CONSTITUTION TURNAROUND SALUTES VIETNAM VETERANS
Last Friday, May 18, the USS Constitution took its annual short trip into the harbor, then turned around and settled back at its US Navy berth at the Navy Yard. It was cold but sunny and the crowds came not just to see Old Ironsides, but also to honor Vietnam War veterans in yet another ongoing commemoration to the Vietnam War and all who served their country and the many who per
ished in that conflict. The U.S. Navy invited Vietnam vets to board the ship for its turnaround and many did.
By the way, this commemoration of Vietnam began in 2012 when President Obama signed a proclamation that would run from 2012 until 2025. Difficult to see that it is a 50th commemoration of a war so many fought and so many died and back home, so many who protested it all. The sacrifices made by so many during those turbulent times are never to be forgotten.
CHARLESTOWN PEACE GARDEN
As I read Mary Boucher’s letter in last week’s paper. I commend both the Charlestown Coalition and Turn it around for coming up with the idea of a Peace Garden in Charlestown in memory of all of the Town who have suffered violence or substance abuse in their family’s history. My mother’s Harrington family suffered through an unsolved homicide almost 90 years ago when my mother was a young girl. One of her older brothers was found dead in a doorway on Main Street and my ma always remembered how her brother had been killed and would tell me that story over the years. She had several losses over the years but that one really hurt..
I want to commend those younger Townies who applied for and won a $2,700 from the City of Boston›s Love Your Block Grant. I will be over at the unveiling of the Charlestown Peace Garden at 430 p.m. on June 26 by Prospect and Mt. Vernon Streets with a reception to follow down at the Knights.
This is a peace garden for all of the Town, for all generations old and new. I will be there, will you?
MORE ONGOING FEEDBACK ON THOSE CRISPY POTATO SHEDS
I’ve been reading your column in the Patriot-Bridge for years and appreciating the Townie perspective which you provide on the passing times, and the link to life in Charlestown before my wife Lynne and I arrived here in 2000.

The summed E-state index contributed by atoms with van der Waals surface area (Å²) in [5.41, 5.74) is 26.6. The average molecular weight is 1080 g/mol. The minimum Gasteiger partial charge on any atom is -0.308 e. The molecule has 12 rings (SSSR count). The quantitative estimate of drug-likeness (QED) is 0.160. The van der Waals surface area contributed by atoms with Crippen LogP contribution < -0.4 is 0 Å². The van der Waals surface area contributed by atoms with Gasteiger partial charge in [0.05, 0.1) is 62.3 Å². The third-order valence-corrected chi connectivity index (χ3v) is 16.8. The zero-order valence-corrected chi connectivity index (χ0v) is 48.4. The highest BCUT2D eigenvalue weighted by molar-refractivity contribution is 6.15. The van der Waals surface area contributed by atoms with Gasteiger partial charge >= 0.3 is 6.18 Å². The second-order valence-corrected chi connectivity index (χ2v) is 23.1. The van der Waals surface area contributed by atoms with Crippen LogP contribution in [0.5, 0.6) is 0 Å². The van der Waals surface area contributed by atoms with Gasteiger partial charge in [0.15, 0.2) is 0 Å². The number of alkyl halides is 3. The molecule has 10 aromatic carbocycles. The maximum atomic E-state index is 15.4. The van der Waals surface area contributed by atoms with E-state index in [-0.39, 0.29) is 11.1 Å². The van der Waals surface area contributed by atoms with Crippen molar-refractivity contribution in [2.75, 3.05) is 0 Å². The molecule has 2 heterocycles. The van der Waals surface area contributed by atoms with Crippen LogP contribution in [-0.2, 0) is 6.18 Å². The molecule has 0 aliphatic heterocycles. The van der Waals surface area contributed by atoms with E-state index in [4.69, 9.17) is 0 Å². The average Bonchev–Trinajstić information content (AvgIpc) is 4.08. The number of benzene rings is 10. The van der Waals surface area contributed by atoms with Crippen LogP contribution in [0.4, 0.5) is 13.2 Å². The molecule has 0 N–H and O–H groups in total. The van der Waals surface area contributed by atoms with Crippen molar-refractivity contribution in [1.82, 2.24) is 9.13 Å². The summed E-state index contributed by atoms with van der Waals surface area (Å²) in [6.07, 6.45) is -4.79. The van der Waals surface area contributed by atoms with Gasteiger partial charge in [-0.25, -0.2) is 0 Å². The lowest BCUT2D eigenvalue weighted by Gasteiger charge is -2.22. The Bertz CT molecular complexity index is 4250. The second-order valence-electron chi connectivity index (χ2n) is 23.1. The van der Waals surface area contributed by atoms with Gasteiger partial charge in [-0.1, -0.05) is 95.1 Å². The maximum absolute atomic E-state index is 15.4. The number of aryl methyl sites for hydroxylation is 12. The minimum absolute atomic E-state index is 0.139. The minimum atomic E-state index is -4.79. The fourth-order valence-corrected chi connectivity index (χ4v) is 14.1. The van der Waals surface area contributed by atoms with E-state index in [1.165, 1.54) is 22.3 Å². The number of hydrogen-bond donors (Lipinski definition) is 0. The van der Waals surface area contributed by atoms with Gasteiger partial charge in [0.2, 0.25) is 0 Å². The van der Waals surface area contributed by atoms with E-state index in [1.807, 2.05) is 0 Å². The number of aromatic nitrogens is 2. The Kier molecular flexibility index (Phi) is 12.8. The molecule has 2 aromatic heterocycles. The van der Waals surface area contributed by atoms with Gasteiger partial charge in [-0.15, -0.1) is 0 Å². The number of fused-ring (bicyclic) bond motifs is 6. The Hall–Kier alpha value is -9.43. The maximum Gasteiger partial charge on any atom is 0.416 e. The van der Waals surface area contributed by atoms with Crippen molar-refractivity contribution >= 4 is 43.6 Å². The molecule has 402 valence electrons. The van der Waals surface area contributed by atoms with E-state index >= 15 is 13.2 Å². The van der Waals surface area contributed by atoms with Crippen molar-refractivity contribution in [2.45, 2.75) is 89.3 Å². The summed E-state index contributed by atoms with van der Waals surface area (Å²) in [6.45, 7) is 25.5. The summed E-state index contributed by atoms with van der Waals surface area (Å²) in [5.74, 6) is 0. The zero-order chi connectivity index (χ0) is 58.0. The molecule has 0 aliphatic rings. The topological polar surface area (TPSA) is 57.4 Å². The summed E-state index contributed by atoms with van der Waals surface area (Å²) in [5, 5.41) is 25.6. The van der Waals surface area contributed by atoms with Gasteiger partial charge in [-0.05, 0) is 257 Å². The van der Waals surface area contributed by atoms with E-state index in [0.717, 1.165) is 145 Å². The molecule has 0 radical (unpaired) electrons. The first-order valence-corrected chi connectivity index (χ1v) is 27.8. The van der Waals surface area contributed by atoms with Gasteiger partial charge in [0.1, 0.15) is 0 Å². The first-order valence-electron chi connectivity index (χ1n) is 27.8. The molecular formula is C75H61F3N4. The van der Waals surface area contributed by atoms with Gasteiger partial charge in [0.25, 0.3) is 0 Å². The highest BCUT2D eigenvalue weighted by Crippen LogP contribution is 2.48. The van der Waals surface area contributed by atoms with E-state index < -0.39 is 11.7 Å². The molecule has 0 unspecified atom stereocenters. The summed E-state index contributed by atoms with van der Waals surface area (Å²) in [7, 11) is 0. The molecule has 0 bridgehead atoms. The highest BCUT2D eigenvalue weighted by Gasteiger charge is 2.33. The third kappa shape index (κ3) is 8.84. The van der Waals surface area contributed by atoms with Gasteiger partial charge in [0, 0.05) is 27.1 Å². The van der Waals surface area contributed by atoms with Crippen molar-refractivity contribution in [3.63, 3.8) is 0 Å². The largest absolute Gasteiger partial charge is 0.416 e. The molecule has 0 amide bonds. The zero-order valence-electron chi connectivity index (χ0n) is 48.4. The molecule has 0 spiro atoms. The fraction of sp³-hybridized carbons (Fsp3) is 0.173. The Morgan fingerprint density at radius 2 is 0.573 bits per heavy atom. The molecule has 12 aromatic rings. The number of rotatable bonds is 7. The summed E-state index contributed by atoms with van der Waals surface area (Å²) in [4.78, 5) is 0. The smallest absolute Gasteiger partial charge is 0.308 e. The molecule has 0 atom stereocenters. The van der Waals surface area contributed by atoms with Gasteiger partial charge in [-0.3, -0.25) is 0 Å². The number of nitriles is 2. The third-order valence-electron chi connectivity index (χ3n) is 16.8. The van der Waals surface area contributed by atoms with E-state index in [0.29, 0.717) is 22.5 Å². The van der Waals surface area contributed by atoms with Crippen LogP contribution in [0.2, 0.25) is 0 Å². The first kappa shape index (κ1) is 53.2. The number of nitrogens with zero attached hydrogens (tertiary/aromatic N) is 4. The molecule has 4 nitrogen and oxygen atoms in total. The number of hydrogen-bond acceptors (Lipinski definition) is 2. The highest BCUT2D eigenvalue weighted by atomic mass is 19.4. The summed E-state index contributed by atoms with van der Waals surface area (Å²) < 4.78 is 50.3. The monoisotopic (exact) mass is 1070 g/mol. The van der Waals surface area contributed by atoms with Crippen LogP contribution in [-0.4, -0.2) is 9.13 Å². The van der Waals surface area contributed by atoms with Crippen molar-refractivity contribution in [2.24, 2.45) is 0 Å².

I’ve been thinking about the question you›ve raised in recent weeks about a new location for the Potato Sheds Memorial whose current location, along the ramp to Rt. 1 north, on the mostly untravelled, at least by pedestrians, side of new Rutherford Ave (Rt. 99) is, I agree far too inconspicuous to be appropriate.
I’ve enlisted Linda Neshamkin, AIA, of Neshamkin French Architects on Monument Sq. here in Charlestown to explore with me the possibility of using part of the shaded lawn area opposite the former front door of Old Sully’s, a site which her firm is now rebuilding for housing, to give a more suitably prominent new home to the 2’ x 3’ Potato Sheds Memorial. If this can be arranged, not only would a lot more foot traffic encounter the memorial, but it would have a very nice overlook of where the potato sheds stood before the fire.
Linda has determined that the Boston Housing Authority (BHA) owns land there where it has 20th-century senior apartments, but looking at the Assessors› map it looks to her as if some of that lawn area at the corner might actually be part of the public way and not BHA land, but she can’t tell if the Assessor’s map boundary placement is accurate. However the assessor’s map shows her a much wider wedge-shaped sidewalk area near the corner at BHA land versus the straight sidewalk, following the angle of Union St. that’s evident in my recent photos.»
John Benson, Charlestown
WHAT DO YOU THINK?
I sort of like this idea since it gets the sculpture close to the last visible sign of the Potato Sheds by a piece of the original stone wall by Lynde Street separating the community from those long ago rail yards. What say you?